Films spawn '60s fashion redux

'Legally Blonde' sequel pays homage to Jackie Kennedy

Fashion revisits the '50s and '60s this year, but this time it's not just another spin on the retro cycle. Something about these styles is hitting home, and Hollywood is at least partly responsible.

The key piece is the Mod '60s, the cotton sundress, often strapless, in bright cotton prints, sometimes with a ribbon tied at the waist. You see them all over town, worn by young girls to parties, weddings and every special occasion.

They fit right in with other popular '50s favorites -- capri pants, little cardigan sweaters, flip-flops -- and some of the newest trends such as giant floral prints, polka dots, trims such as scalloped edges, the color pink and a renewed interest in the natural waistline, as opposed to the hips.

And it includes miniskirt -- already strong -- and little tailored jackets and coats that will appear on the runway for fall.

Recent movies are packed with such clothes, and while at least one of these films criticizes the era, most are comedies.

The films "Legally Blonde 2: Red, White & Blonde" and "Down with Love," which attempts to capture the old Doris Day-Rock Hudson magic, have a grand romp with pillbox hats, pink tweed suits, pearls, white gloves, short skirts, go-go boots and all clothes reminiscent of the polished styles of Day and Jackie Kennedy.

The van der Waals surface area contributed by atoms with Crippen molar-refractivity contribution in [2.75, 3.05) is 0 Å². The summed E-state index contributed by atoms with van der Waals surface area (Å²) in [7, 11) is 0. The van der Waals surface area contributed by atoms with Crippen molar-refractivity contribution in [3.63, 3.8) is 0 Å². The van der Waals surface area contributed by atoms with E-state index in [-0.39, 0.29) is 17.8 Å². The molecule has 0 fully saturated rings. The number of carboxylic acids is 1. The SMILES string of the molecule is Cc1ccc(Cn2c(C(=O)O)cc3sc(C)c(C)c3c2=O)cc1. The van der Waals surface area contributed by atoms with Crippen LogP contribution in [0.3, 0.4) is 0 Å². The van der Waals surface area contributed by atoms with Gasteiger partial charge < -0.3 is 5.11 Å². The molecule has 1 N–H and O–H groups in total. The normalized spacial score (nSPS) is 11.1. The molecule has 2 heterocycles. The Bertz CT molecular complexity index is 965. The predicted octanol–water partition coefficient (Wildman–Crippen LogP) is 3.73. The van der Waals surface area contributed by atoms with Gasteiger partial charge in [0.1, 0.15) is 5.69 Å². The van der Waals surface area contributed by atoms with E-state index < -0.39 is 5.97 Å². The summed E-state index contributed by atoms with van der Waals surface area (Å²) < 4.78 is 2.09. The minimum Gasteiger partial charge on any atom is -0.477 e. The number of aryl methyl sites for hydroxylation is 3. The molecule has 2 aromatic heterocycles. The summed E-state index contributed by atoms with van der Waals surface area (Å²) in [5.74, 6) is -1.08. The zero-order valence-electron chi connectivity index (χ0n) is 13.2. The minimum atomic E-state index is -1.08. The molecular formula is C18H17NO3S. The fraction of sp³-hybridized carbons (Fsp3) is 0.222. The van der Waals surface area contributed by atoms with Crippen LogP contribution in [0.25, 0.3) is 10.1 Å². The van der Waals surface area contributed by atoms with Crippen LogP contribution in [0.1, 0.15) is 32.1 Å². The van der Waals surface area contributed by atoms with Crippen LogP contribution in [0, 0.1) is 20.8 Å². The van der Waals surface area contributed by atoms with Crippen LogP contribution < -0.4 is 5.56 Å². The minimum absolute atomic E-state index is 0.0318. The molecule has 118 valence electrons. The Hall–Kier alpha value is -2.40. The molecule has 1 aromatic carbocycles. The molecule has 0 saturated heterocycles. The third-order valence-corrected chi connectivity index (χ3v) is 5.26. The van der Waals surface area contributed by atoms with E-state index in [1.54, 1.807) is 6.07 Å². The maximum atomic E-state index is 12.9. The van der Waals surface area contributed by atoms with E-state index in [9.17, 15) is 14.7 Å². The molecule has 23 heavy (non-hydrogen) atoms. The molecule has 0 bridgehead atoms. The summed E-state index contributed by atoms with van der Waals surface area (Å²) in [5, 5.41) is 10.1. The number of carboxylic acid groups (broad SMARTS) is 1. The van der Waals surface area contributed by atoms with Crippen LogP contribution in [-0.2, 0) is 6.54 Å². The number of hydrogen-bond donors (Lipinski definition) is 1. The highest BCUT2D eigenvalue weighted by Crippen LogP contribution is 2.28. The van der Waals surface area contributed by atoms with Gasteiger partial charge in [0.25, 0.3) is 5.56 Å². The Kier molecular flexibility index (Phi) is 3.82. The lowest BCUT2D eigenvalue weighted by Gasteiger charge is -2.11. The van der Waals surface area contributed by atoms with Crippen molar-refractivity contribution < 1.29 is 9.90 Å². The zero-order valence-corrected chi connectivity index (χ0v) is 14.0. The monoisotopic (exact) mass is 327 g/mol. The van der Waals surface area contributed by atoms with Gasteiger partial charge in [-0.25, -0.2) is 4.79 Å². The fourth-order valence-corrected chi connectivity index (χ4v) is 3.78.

Charles Nolan, designer for Anne Klein, whose fall 2003 collection draws heavily on Mod, said he was inspired by the era because "the '60s was a fun decade, and we need to have a bit of fun."

As for fashion trends, the traditional "ladies" suit is back with its cropped, fitted jackets worn with pearls. The look is a must for fall; otherwise, as Witherspoon's character, Elle Woods, warns, it's easy to feel like white open-toed shoes after Labor Day.

Don't invest too heavily into trends from Hollywood. Fashions these days come and go faster than Jennifer Lopez can switch husbands.

By next summer, everybody may be back in survivalist gear.


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